Missouri Health Talks is an on-going rural engagement series at KBIA. This is the local public radio station in Columbia, Missouri. It shares four-minute conversations between everyday Missourians affected by access to healthcare.
Health Reporter Rebecca Smith created and steers the project. She travels throughout the state gathering conversations, edits them into four-minute pieces and curates the interactive Missouri Health Talks website. One of the most engaging parts of the website is the interactive map of Missouri. People can scan over their communities and find stories from their neighbors – and can see their own stories lifted up and literally put on the map. The map also highlights landmarks where Rebecca has traveled and sorts the stories by access issue, so researchers and advocates can search for grassroots stories by topic.
The project also has an exciting educational component: Rebecca works with students at the University of Missouri School of Journalism as they research topics and communities, identify sources, conduct conversations and produce high-quality radio pieces. This opportunity teaches them the benefits and strengths of conversations-based journalism. It also shows them the importance of journalism as a part of a community, not just about one.
In the little more than two years that this project has been underway, it has produced 79 original conversations, a rural community health resource fair, many live events, in-depth 30-minute specials for our talk show, Intersection, and a spin-off podcast.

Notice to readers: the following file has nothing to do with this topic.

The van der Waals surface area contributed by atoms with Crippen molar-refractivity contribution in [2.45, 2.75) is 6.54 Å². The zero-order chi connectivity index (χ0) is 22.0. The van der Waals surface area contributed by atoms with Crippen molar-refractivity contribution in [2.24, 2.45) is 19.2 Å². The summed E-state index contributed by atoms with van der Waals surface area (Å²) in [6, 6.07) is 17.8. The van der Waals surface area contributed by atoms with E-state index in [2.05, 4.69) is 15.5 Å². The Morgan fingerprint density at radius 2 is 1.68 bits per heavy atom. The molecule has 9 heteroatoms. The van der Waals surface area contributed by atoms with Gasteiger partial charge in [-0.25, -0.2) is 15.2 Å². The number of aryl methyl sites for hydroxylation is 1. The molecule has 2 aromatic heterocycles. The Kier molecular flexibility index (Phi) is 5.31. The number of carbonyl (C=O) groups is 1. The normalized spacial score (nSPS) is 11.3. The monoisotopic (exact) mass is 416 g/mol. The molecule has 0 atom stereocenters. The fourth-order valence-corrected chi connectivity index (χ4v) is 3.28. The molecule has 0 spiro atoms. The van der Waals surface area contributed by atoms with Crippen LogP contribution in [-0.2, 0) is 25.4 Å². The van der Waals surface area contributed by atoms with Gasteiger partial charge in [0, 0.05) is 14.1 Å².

Rebecca does a lot of the work herself as a one-woman backpack producer. First, she identifies a Missouri community to focus on and does basic research on the community. Once she has identified some of the major health issues in the community, she reaches out to groups such as: health departments, churches, FQHCs, dentists, disability advocacy groups, governmental leaders, etc. She then travels to the community and spends time there attending community gatherings and events to get to know the communities better. This also helps her find more people who have stories of access to share.
Rebecca created the project because she realized this innovative style of conversations journalism can bridge gaps and rebuild trust with communities. Especially those who did not feel included in KBIA’s day-to-day coverage. It also increased the diversity of voices that are heard regularly on the air. This includes more rural voices, as well as Missourians with diverse identities. Things like sexual orientation, country of origin, language spoken, ability status or race.